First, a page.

ALBUM REVIEW: Asking Alexandria’s “Like a House on Fire” brings forth further change from their namesake

The name of an artist carries a lot of weight behind it. For some, the moniker that the members create hold a lot of pride in its meaning. For others, the releases that appear to be made for commercial purposes only seems to bring their titles a certain tastelessness when mentioned. Regardless, music (despite being completely subjective) can be looked upon with positives and negatives that are more or less objective. The name “Asking Alexandria” is one of the most pivotal denominations of this thought process. Once a beloved metalcore titan, the movement of Danny Worsnop’s musical influence combined with the increasingly growing sales of atmospherically lighter sounds have brought us to the point of the five-piece’s sixth studio album, Like a House on Fire. Whether or not you despise the band for straying away from their heavier roots or no longer want to listen to them due to their perceived lack of sincerity, LAHOF brings forth some elements that even the most elitist metalhead can appreciate.

 

First of all, going into this album expecting anything pre-The Black is the wrong mindset to have when starting the record. “House on Fire”, the opening track, kicks off with an anthemic, stadium-chanting chorus. The verses leave a little bit more to desired, but this song sets a precedent for the rest of LAHOF: this is a ROCK record, not a heavy metal record, and Asking’s main goal is to have entire arenas singing these words along with them. “They Don’t Want What We Want (And They Don’t Care)” follows suit with a punchy riff and a vocal arrangement that is reminiscent of Save Rock and Roll-era Fall Out Boy (that is something that I never thought I would be saying). The breakdown in the back half of the track also feels like it would translate extremely well in a live setting. The closing notes give a subtle lean into “Down to Hell”, which does not do a lot for itself in terms of isolated listenability. The song does not do anything exciting outside of a few events from Worsnop and the breakdown, which unexpectedly creeps up before the final chorus. The cliché amplifier fuzz at the end felt tacked on, but that is a bit nitpicky.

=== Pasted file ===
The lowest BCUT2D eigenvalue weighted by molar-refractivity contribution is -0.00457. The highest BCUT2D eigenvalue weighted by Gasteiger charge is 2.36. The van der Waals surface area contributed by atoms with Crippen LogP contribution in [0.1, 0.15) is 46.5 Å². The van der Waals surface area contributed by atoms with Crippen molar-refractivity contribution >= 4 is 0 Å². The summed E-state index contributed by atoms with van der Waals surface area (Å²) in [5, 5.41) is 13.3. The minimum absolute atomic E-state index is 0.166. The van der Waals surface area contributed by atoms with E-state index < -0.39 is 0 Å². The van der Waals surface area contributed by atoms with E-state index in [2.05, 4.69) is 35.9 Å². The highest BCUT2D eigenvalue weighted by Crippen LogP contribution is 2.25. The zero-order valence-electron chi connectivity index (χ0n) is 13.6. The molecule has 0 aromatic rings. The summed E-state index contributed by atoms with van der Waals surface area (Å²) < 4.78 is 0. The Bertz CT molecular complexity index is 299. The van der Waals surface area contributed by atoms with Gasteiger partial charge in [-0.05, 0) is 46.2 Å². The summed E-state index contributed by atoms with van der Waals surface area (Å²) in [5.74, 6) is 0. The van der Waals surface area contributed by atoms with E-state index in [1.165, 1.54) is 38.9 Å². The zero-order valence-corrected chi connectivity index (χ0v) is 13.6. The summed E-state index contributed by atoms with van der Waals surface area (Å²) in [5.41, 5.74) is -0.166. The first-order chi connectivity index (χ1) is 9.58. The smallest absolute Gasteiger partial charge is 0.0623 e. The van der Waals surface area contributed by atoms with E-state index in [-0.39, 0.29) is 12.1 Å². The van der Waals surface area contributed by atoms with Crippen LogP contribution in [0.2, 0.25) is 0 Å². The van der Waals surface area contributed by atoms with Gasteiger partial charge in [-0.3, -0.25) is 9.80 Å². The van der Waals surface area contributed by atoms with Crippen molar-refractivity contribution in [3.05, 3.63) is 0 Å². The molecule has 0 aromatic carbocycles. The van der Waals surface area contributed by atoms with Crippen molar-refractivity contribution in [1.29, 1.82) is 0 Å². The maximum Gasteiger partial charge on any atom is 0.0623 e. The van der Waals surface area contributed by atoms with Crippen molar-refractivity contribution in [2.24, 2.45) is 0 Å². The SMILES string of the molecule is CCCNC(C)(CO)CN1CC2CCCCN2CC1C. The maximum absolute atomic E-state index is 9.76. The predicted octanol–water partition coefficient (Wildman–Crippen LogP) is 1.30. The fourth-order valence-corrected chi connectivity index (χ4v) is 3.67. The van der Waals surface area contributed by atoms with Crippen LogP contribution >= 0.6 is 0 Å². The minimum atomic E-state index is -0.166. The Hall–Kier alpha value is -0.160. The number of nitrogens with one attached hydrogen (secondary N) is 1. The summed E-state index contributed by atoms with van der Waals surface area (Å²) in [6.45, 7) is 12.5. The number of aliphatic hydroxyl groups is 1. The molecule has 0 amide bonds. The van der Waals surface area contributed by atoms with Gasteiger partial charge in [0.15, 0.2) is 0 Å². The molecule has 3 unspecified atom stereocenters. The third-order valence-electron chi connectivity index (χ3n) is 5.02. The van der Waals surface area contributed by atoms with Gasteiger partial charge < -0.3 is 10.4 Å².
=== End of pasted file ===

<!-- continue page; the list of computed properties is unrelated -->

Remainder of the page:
“Antisocial” would have been an awesome song to listen to for the first time if I had not heard it plastered all over Sumerian Records’ Facebook advertisements. Even after hearing this chorus for what seems like the thousandth time, the song has a very memorable chorus (albeit somewhat banal lyrics). “I Don’t Need You” is a more radio-rock song (even more so than its predecessors), but the piano and acoustic guitar that supplement Worsnop and the female singer (whose name was not available to me at the time of this review) make for it being a halfway decent listen, and a nice breather after four stadium songs. “All Due Respect” continues the trend of the soft verses and booming chorus formula, but this song fell a bit flat just to the sheer similarity to what has already been presented. The lyrics are a bit pretentious as well, which never sits well with me.